Progressive external ophthalmoplegia is a disorder of the mitochondria. It is characterized by multiple mitochondrial DNA deletions in skeletal muscle.
The most common clinical features include adult onset of weakness of the external eye muscles
) and exercise intolerance.
Additional symptoms are variable, and may include cataracts, hearing loss, sensory axonal neuropathy, ataxia, clinical depression, hypogonadism, and parkinsonism.
Both autosomal dominant and autosomal recessive inheritance can occur, autosomal recessive inheritance being more severe. However, in most cases, PEO occurs due to a sporadic deletion or duplication within the mitochondrial DNA. A transmission from the mother to the progeny appears only in few cases.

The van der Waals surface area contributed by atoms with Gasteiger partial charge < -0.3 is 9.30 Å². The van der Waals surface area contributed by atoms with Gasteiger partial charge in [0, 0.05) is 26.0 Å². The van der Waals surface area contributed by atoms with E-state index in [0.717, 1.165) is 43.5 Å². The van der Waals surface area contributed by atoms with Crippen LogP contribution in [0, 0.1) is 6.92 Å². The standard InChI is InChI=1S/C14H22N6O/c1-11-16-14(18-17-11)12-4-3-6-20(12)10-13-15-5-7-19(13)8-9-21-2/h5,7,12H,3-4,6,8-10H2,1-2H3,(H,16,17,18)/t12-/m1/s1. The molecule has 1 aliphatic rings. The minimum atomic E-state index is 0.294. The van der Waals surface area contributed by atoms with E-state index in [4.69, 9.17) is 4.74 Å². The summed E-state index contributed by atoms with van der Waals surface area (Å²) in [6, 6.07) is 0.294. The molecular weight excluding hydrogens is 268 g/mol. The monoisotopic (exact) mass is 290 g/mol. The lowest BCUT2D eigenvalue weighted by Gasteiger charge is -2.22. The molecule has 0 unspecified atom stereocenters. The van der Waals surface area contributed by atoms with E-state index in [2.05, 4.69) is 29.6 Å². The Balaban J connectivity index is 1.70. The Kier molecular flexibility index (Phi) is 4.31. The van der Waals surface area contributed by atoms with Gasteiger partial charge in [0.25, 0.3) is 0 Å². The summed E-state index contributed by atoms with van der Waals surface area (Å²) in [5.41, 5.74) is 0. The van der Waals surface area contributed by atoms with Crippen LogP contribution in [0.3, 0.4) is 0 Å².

It is usually diagnosed by neurologists
There is no proven treatment, but experimental agents such as coenyzme Q10
may provide benefit. (Reference needed.)